Thursday, 28 October 2010

Japanese Destroyer Sagiri In Kuching

The place is behind Wisma Bapa Malaysia in Petra Jaya Kuching,you can google it by Google Map.The place is so hidden that make you will found this place incidently.Sixteen years ago during my schoop years,this is my playground,cycling and playing basketball until i stumble upon saw this place,that time i dont know about what it is until recently..It's part of our history even though the Japanese occupation era is part of Gruesome to old sarawakian. here is some information i got from wikipedia about this "Sagiri"

Sagiri (狭霧, "Haze"?) [1]was the sixteenth of twenty-four Fubuki-class destroyer destroyers, built for the Imperial Japanese Navy following World War I. When introduced into service, these ships were the most powerful destroyers in the world. [2]. They served as first-line destroyers through the 1930s, and remained formidable weapons systems well into the Pacific War.
Career Naval Ensign of Japan.svg
Name: Sagiri
Owner: Empire of Japan
Operator: Imperial Japanese Navy
Ordered: 1923 Fiscal Year
Builder: Uraga Dock Company
Yard number: Destroyer No. 50
Laid down: March 28, 1929
Launched: December 23, 1929
Commissioned: January 31, 1931
Struck: January 15, 1942
Fate: Sunk by K XVI on December 24, 1941
General characteristics
Class and type: Fubuki-class destroyer
Displacement: 1,750 long tons (1,780 t) standard
2,050 long tons (2,080 t) re-built
Length: 111.96 m (367.3 ft) pp,
115.3 m (378 ft) waterline
118.41 m (388.5 ft) overall
Beam: 10.4 m (34 ft 1 in)
Draft: 3.2 m (10 ft 6 in)
Propulsion: 4 × Kampon type boilers,
2 × Kampon Type Ro geared turbines,
2 × shafts at 50,000 ihp (37,000 kW)
Speed: 38 knots (44 mph; 70 km/h)
Range: 5,000 nm at 14 knots
(9,200 km at 26 km/h)
Complement: 219
Armament: 6 × Type 3 127 mm 50 caliber naval guns (3×2)
up to 22 × Type 96 25 mm AT/AA Guns
up to 10 × 13 mm AA guns,
9 × 610 mm (24 in) torpedo tubes
36 × depth charges

Service record
Operations: Second Sino-Japanese War
Battle of Malaya

Construction of the advanced Fubuki-class destroyers was authorized as part of the Imperial Japanese Navy's expansion program from fiscal 1923, intended to give Japan a qualitative edge with the world's most modern ships.[3].

The Fubuki-class had performance that was a quantum leap over previous destroyer designs, so much so that they were designated Special Type destroyers (特型, Tokugata?). The large size, powerful engines, high speed, large radius of action and unprecedented armament gave these destroyers the firepower similar to many light cruisers in other navies. [4] Sagiri, built at the Uraga Dock Company was the sixth in an improved series, which incorporated a modified gun turret which could elevate her main battery of Type 3 127 mm 50 caliber naval guns to 75° as opposed to the original 40°, thus permitting the guns to be used as dual purpose guns against aircraft.[5] Sagiri was laid down on March 28, 1929, launched on December 23, 1929 and commissioned on January 31, 1930. [6]

Originally assigned hull designation “Destroyer No. 50”, she was commissioned as Sagiri. The 4th Fleet Incident occurred only a year after her commissioning, and Sagiri was quickly taken back to the shipyards for strengthening of her hull. [edit] Operational history On completion, Sagiri was assigned to Destroyer Division 20 under the IJN 2nd Fleet. During the Second Sino-Japanese War, from 1937, Sagiri covered landing of Japanese forces in Shanghai and Hangzhou. From 1940, she was assigned to patrol and cover landings of Japanese forces in south China. [edit] World War II history At the time of the attack on Pearl Harbor, Sagiri was assigned to Destroyer Division 20 of Desron 3 of the IJN 1st Fleet, and had deployed from Kure Naval District to the port of Samah on Hainan Island, escorting Japanese troopships for landing operations in the Japanese Invasion of Thailand covering landings at the port city of Songkhla in southern Thailand. [7]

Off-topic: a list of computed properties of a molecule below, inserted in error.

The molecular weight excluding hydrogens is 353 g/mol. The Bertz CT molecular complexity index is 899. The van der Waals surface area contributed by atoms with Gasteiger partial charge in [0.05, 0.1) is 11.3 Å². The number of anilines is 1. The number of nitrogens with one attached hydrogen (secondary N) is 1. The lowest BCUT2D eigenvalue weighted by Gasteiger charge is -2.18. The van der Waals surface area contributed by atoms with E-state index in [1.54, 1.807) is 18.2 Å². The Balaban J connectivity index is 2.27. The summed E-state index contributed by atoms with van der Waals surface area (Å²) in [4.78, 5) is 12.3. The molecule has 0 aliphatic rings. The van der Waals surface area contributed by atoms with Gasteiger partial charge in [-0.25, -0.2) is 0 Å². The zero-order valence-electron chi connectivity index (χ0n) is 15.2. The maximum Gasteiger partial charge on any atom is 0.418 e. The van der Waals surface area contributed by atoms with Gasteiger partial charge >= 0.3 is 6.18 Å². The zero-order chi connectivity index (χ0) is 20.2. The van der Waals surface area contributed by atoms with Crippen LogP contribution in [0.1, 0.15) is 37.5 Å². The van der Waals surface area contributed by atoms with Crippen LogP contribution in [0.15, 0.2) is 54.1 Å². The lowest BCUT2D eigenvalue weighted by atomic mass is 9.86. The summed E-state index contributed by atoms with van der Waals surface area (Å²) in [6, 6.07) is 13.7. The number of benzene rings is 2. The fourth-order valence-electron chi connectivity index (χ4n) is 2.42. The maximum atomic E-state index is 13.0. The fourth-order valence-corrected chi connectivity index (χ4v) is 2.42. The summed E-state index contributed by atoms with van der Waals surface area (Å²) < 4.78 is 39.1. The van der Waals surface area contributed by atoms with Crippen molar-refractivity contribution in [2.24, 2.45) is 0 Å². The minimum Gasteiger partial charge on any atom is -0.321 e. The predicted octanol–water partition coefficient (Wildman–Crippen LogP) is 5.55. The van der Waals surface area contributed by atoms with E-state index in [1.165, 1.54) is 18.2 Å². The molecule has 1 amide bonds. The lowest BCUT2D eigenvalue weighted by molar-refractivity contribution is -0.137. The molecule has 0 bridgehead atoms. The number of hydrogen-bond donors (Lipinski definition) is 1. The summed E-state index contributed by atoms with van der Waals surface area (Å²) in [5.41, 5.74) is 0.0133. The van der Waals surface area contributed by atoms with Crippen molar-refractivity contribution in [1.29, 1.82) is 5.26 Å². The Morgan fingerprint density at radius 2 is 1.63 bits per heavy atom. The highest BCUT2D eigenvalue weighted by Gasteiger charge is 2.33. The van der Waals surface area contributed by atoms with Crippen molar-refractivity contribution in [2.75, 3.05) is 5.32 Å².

From 17 December, Sagiri covered Japanese landings at Miri and at Kuching in Sarawak. On 24 December 1941, approximately 35 nautical miles (65 km) off Kuching, Sagiri was torpedoed by the Dutch submarine K XVI. Her aft magazine caught fire and exploded, sinking the ship at position 01°34′N 110°21′E / 1.567°N 110.35°E / 1.567; 110.35Coordinates: 01°34′N 110°21′E / 1.567°N 110.35°E / 1.567; 110.35 with the loss of 121 of her crew. [8] [9] Some 120 survivors were rescued by her sister ship, Shirakumo.

On 15 January 1942, Sagiri was removed from the navy list.[10]

Wednesday, 27 October 2010

Why Iban and Malay of Sarawak cannot eat Ikan Patin

To this day there is a myth among Iban and Malay of Sarawak that they cannot eat Ikan patin( type of freshwater catfish).There is a myth related to this event which have intercultural mix and stronger strength between Iban and malay on the old time. :-

Pada suatu masa dahulu, seorang gadis bernama Endu Saputong Kempat, adalah adik kepada Simpilang Gana yang dianggap salah seorang Dewa Dewi Iban. Saputong mengidap sejenis penyakit yang berbau busuk (kusta) dan mudah merebak.
Oleh yang demikian beliau telah diasingkan dari keluarga. Dia tinggal di dalam pondok di atas rakit. Pada suatu masa, dimusim tengkujuh, tali pengikat putus dan rakit pun hanyut ke laut.
Semasa di laut, ikan patin bongsu merasa kasihan kpd Saputong. Ikan patin tersebutlah yang berusaha membantu menyembuhkan penyakit Saputong.
Rakit tersebut terus hanyut sehingga suatu hari ianya tersangkut di pengkalan Hj Pati Melayu. Saputong dijemput oleh Hj Pati ke rumahnya.
Hj Pati amat tertarik dengan kecantikkan Saputong lalu memperisterikannya. Mereka dikurniakan beberapa orang anak dan mempunyai keturunan hingga sekarang.
Oleh yang demikian, keturunan Saputong Kempat dan Hj Pati Melayu tidak boleh memakan ikan patin.